Websites - Many Dreams Die

July 18, 2007 – 9:03 am

by Darren

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One unpleasant task of running websites is dealing with broken links. We all link to websites one day, with the thought that the page or domain we link to will probably be there. But, in reality, many website dies. I’ve been doing maintenance for the last few weeks on my network and it’s truly amazing how many dead links I’ve found. I guess I had assumed that most people were “pros” and would keep their domains running, but I’ve made the wrong assumption.

One of the main reasons you need to clean out the links is because there’s a whole cottage industry of people out there who purchase your expired domains, and then put useless content on them to capitalize. It appears tons of “domainers” are in on the game and grabbing a hold of just about any website that may make them a penny. It’s also possible that your website could be downgraded in the search engines if you appear to be linking to poor sources.

What are some of the reasons a website or page might disappear:

  • The owner dies
  • The business model dies
  • Partners break up
  • Interests change

The list is literally endless, with as many reasons as there are people. So far I’ve been doing most of the work by hand, but that goes against the grain at this point, so I’m looking into crafting an automated solution. I’m finding about 10% links dead at this point.

Have you tried doing maintenance on your outgoing links lately? What did you find?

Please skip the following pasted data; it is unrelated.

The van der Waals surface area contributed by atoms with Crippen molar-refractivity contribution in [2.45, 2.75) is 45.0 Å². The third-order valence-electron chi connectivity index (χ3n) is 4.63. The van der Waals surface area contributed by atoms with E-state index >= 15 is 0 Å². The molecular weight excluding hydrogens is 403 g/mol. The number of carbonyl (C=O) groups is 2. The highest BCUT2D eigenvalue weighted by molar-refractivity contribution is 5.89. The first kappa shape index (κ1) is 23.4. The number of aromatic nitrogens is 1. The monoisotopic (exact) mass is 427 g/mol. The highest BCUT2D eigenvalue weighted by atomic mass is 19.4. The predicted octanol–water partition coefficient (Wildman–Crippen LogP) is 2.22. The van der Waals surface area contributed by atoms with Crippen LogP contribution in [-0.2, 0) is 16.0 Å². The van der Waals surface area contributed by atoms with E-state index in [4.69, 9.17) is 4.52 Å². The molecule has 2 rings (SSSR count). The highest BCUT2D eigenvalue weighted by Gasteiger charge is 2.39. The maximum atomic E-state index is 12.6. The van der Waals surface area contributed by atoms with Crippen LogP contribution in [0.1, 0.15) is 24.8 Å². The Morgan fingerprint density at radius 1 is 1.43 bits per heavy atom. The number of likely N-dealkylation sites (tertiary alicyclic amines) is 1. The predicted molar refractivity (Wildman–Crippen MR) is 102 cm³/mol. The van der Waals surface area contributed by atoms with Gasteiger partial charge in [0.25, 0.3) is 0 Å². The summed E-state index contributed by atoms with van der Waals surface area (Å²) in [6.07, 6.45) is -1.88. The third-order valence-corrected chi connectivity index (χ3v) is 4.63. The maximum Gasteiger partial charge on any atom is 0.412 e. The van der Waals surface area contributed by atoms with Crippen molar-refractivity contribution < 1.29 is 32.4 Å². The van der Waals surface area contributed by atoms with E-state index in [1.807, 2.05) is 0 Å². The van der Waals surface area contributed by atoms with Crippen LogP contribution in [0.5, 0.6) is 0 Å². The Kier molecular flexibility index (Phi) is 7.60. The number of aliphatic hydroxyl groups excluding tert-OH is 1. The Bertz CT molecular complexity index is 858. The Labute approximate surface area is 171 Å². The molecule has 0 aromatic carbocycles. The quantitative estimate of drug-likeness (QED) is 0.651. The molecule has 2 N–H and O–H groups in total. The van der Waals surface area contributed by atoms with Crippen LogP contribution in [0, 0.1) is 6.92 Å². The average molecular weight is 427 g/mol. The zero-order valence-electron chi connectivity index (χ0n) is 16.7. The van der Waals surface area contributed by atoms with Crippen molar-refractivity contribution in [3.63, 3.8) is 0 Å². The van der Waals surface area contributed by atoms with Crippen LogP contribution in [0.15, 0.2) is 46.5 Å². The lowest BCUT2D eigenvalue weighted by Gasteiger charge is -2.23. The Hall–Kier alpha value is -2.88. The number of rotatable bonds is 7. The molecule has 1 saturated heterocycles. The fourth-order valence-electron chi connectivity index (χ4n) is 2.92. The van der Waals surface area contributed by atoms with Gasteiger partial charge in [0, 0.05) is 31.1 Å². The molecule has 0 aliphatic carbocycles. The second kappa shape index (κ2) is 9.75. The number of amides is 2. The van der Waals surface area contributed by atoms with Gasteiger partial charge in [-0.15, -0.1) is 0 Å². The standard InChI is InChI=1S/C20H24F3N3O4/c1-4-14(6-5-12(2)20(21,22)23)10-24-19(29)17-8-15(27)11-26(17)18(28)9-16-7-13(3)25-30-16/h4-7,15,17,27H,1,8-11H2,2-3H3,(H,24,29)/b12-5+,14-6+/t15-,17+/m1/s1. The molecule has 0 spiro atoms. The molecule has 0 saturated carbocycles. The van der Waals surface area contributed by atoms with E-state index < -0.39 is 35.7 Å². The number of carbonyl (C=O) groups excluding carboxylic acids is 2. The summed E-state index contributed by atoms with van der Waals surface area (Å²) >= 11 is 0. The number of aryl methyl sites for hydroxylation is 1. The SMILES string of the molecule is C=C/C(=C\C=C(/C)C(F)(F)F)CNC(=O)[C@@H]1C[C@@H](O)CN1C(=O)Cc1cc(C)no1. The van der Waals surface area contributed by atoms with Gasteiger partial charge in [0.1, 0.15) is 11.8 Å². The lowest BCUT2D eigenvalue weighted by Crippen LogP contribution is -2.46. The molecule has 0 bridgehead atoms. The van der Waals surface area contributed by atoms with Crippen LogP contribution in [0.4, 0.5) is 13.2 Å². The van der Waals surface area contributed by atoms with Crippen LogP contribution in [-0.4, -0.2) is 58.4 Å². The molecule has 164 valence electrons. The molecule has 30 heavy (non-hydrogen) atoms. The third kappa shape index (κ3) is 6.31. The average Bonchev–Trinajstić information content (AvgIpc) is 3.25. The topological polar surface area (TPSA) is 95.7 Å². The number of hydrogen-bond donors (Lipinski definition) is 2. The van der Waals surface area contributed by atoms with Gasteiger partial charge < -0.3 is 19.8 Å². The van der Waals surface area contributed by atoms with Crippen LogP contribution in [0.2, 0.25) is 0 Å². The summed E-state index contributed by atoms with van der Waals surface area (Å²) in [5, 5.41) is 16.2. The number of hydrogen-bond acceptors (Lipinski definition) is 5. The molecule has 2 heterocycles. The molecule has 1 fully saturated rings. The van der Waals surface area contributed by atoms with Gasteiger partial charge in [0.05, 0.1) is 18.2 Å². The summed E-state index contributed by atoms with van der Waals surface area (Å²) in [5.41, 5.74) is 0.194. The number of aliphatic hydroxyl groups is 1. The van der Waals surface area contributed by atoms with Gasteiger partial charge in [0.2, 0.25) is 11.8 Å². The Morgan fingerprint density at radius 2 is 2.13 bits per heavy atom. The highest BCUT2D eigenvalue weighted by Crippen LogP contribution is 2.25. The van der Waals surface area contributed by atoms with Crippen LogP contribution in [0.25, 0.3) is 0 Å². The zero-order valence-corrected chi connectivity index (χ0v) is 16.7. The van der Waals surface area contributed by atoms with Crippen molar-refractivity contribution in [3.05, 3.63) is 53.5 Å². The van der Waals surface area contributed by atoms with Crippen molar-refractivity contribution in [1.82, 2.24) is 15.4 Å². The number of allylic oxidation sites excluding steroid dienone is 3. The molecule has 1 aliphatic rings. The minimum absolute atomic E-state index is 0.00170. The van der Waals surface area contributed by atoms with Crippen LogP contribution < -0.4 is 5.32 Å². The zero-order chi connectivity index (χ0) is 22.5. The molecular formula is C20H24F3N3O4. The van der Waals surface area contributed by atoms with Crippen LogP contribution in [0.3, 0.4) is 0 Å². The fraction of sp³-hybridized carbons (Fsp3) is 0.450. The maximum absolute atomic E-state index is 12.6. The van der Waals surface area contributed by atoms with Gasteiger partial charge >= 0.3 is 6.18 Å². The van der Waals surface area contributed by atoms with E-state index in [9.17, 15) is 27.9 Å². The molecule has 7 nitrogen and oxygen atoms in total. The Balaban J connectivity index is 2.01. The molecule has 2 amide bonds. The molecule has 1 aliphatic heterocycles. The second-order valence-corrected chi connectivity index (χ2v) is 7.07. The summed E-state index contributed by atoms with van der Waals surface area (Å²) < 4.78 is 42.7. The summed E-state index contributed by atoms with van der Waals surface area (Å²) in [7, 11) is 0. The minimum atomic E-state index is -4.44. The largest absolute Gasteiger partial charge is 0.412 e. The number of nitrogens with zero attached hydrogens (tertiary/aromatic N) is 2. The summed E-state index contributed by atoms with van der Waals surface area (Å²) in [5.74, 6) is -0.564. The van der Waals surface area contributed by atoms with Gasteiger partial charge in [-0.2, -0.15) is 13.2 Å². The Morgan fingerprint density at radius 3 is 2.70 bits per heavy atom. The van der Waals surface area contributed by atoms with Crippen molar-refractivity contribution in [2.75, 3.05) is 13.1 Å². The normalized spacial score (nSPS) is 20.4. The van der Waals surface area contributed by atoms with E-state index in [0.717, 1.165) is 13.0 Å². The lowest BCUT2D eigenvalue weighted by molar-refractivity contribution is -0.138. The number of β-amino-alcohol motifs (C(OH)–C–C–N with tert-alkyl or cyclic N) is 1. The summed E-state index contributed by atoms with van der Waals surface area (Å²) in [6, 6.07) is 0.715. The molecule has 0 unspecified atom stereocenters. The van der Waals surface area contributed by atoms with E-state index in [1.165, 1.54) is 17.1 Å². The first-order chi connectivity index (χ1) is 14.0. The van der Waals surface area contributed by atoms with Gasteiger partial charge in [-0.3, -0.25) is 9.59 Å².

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    1. 2 Responses to “Websites - Many Dreams Die”

    2. I found exactly that on my music site. It was filled with links and songs but, then I moved it from a Canadian server to a USA server, and had to remove lots of links due to DMCA issues. Then, I moved towards YouTube and other sources .. but, then Google bought YouTube and deleted about 65% of their database and mine too! (or whatever amount that was). It’s been idle since. I tried to resurrect it but, it’s too time consuming with about 250 posts. What I did was just export everything to an xml file, create a new blog, and import it again. It’s easy to keep track, as it imports everything to “uncategorized”. So, I just have to edit the 150 or so left and reclassify the good links back to proper categories. I’ve had nothing but problems in the past for this site. I built it up to a PR6 and then suddenly, it turned into a PR2 and all the advertising stopped.

      So, you can say that I’m one of those sites whose dream died - a few times. My next resurrection will just be putzking around on some music instruments for fun.

      By HART (1-800-HART) on Jul 19, 2007

    3. Damn, Hart.

      That is a depressing tale, my man!

      By Darren McLaughlin on Jul 20, 2007

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